Despite years of painting and sculpting, his hometown acclaim did not appear until after the artist had accumulated international commercial success – his work being recognised in Africa only after being popularly acquired by western institutions. The 2016 establishment of Gallery 1957 in Accra changed this – bringing his work that is, quite literally, rooted in Ghanaian soil and industry – back home.
For the Lawrie Shabibi takeover, Clottey will be showing a new series of formalist pastel drawings on paper. Many depict disjointed figures and faces, not unlike the visions of many Cubist artists which were, notably, influenced by traditional African tribal sculpture. His new works introduce the subject matter with vivid colour, marking a departure from his earlier charcoal works. In conjunction, Clottey will also be showing his wall-based sculptures created from yellow gallon containers, for which he is best known. The creative manipulation of the imported plastic jerrycans that were once used to carry oil demonstrates his commitment to the found object.
As a young artist, Clottey collected the plastic jugs to paint on, noting their exaggerated size and widespread placement. From this experimentation, he developed ‘Afrogallonism’, an artistic concept which refers to the containters’ prevalent consumption and necessity in the life of the modern African. Alluding to his childhood and early work, the jerrycans serve as the foundation, both physically and figuratively, for the solo show.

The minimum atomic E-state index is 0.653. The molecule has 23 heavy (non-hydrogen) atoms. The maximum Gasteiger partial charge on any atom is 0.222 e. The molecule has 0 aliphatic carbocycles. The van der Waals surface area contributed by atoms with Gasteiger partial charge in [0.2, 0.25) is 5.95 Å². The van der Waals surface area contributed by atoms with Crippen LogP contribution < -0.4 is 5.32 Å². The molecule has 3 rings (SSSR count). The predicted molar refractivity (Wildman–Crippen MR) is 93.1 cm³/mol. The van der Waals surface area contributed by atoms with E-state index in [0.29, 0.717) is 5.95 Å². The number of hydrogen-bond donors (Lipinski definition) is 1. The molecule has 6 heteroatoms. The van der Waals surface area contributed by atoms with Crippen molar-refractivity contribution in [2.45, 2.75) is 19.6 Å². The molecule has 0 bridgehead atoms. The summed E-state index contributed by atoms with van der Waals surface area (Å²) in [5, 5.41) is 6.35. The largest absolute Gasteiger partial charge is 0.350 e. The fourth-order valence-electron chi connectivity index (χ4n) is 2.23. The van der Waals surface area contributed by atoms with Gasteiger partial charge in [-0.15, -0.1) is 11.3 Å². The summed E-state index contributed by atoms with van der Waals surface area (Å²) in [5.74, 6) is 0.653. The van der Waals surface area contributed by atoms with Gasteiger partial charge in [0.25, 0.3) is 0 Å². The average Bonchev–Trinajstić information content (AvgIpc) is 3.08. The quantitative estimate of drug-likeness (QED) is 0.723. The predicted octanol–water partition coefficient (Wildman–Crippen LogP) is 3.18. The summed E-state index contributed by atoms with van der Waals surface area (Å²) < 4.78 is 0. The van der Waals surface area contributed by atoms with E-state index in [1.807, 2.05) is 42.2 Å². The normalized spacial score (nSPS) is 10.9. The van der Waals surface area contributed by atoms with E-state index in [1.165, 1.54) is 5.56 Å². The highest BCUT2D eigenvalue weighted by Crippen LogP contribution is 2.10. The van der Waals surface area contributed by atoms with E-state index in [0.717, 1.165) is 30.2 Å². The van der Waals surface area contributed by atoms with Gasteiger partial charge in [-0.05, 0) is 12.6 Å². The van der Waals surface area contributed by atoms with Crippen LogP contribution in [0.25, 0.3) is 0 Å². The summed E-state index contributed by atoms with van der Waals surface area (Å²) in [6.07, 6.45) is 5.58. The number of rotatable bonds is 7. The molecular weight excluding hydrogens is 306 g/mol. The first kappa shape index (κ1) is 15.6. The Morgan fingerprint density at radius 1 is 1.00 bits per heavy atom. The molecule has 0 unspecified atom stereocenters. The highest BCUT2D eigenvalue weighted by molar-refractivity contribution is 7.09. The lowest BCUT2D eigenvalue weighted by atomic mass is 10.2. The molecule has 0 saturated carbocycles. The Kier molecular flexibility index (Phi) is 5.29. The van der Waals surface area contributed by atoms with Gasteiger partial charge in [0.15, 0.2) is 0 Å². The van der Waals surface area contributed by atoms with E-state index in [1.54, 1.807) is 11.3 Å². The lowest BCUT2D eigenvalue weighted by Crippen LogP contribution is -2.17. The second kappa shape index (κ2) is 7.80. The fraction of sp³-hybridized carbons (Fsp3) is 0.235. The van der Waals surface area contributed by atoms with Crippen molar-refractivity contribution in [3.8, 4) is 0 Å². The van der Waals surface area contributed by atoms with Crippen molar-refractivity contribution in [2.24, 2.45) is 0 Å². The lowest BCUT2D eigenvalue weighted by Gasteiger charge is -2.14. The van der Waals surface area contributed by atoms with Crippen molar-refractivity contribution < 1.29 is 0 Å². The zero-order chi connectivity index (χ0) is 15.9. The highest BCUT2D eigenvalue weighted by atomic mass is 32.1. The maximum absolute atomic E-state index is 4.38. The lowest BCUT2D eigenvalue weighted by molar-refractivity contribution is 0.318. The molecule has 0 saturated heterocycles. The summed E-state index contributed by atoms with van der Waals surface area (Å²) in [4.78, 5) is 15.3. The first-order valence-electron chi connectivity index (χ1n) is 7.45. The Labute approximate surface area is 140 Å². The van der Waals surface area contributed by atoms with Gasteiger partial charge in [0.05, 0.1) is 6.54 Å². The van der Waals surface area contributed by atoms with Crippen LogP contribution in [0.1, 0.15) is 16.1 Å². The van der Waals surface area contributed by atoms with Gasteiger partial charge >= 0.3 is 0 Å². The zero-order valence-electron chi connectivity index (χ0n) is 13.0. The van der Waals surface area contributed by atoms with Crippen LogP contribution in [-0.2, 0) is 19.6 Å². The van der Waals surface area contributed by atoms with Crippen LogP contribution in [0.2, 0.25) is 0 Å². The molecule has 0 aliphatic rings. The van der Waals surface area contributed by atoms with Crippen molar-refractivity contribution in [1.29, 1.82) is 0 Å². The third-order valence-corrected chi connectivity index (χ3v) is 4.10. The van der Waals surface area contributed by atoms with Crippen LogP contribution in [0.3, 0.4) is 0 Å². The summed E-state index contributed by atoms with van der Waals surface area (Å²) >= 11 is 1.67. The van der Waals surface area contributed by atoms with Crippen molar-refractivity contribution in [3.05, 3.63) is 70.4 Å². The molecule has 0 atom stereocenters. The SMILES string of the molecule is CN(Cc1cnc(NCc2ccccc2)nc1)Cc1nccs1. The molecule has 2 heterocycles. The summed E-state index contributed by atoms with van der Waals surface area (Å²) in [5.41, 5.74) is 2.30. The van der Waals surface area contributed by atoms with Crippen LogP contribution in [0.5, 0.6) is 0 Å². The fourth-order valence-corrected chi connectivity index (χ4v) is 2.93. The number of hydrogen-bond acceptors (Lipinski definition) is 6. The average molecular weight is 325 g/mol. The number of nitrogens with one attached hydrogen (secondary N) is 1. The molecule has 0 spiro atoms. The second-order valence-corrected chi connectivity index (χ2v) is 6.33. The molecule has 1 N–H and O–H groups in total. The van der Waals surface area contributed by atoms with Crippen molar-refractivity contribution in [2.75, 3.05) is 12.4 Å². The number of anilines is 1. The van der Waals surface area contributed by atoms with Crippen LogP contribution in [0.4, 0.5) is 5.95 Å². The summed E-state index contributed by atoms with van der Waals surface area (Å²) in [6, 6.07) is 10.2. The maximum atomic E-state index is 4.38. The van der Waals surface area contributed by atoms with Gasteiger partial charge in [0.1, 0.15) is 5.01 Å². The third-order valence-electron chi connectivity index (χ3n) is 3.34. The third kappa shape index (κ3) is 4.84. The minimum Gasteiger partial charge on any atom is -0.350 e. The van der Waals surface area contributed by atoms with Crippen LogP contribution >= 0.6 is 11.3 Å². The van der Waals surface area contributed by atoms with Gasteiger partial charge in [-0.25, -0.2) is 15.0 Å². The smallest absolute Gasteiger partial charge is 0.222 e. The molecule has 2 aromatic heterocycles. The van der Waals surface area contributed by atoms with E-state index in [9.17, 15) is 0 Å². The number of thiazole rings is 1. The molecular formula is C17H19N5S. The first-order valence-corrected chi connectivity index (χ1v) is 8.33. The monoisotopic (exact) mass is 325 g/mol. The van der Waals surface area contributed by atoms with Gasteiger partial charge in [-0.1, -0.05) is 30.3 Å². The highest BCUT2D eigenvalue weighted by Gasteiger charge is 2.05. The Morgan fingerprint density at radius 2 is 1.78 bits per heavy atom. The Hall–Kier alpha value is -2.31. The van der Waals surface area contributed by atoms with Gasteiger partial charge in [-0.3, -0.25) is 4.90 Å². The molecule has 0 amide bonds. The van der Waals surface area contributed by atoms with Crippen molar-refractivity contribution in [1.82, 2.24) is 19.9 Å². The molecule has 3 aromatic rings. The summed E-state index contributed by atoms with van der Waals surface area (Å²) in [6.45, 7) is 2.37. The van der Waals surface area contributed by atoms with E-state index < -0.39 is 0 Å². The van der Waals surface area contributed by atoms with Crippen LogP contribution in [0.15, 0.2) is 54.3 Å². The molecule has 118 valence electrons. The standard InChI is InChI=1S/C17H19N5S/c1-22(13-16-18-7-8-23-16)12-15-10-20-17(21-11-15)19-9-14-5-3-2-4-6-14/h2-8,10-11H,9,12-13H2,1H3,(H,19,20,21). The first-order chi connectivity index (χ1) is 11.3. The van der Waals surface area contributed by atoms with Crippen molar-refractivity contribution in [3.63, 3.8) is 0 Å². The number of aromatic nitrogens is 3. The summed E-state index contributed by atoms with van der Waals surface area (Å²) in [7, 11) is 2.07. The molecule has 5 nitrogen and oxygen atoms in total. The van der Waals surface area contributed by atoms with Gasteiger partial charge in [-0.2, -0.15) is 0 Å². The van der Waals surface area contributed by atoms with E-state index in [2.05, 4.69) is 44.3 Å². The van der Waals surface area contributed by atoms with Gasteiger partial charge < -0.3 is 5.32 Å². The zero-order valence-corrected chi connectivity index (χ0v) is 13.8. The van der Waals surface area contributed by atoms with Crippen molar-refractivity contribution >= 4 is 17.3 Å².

Critiquing traditional gender roles in Accra
Textiles and sculptures made from the gallons are intended to highlight Ghana’s water crisis and soaring levels of pollution. But, twinned with his pastel drawings and other media, the cans also say something interesting about female domesticity, duty and daily life. “My mother was collecting the plastic gallon cans for me when she was alive,” says Clottey, continuing:
They are of the streets, they’re everywhere, but they are related to women because most of the time they’re the ones who collect water. So I like to bring them into the gallery space – to give them that prestige.
Alongside these sculptures and drawings, Clottey presents a video installation, The Displaced, which enacts the trade and migration story of the Clottey family. Together with his performance collective GoLokal, Clottey embarks on a symbolic pilgrimage of commemoration on Labadi Beach, Accra.